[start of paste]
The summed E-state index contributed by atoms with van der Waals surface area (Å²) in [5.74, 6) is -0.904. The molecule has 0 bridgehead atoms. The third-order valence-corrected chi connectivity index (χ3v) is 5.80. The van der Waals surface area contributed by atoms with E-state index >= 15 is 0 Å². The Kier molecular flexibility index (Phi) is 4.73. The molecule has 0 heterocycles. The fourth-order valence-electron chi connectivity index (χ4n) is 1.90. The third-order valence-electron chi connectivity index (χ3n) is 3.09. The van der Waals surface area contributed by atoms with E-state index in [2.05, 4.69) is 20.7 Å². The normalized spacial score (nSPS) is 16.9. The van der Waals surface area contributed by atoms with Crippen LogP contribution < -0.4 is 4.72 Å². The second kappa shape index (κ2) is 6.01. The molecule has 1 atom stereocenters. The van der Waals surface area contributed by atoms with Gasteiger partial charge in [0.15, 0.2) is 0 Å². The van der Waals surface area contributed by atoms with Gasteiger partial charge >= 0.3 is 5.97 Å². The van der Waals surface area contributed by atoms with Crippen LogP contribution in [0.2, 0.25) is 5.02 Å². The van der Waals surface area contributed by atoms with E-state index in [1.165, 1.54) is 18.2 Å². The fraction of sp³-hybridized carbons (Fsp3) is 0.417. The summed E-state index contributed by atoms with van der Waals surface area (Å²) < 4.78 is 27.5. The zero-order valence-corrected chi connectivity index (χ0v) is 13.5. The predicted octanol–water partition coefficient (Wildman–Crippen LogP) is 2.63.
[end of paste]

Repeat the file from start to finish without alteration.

The summed E-state index contributed by atoms with van der Waals surface area (Å²) in [5.74, 6) is -0.904. The molecule has 0 bridgehead atoms. The third-order valence-corrected chi connectivity index (χ3v) is 5.80. The van der Waals surface area contributed by atoms with E-state index >= 15 is 0 Å². The Kier molecular flexibility index (Phi) is 4.73. The molecule has 0 heterocycles. The fourth-order valence-electron chi connectivity index (χ4n) is 1.90. The third-order valence-electron chi connectivity index (χ3n) is 3.09. The van der Waals surface area contributed by atoms with E-state index in [2.05, 4.69) is 20.7 Å². The normalized spacial score (nSPS) is 16.9. The van der Waals surface area contributed by atoms with Crippen LogP contribution < -0.4 is 4.72 Å². The second kappa shape index (κ2) is 6.01. The molecule has 1 atom stereocenters. The van der Waals surface area contributed by atoms with Gasteiger partial charge in [0.15, 0.2) is 0 Å². The van der Waals surface area contributed by atoms with Gasteiger partial charge >= 0.3 is 5.97 Å². The van der Waals surface area contributed by atoms with Crippen LogP contribution in [0.2, 0.25) is 5.02 Å². The van der Waals surface area contributed by atoms with E-state index in [1.165, 1.54) is 18.2 Å². The fraction of sp³-hybridized carbons (Fsp3) is 0.417. The summed E-state index contributed by atoms with van der Waals surface area (Å²) < 4.78 is 27.5. The zero-order valence-corrected chi connectivity index (χ0v) is 13.5. The predicted octanol–water partition coefficient (Wildman–Crippen LogP) is 2.63.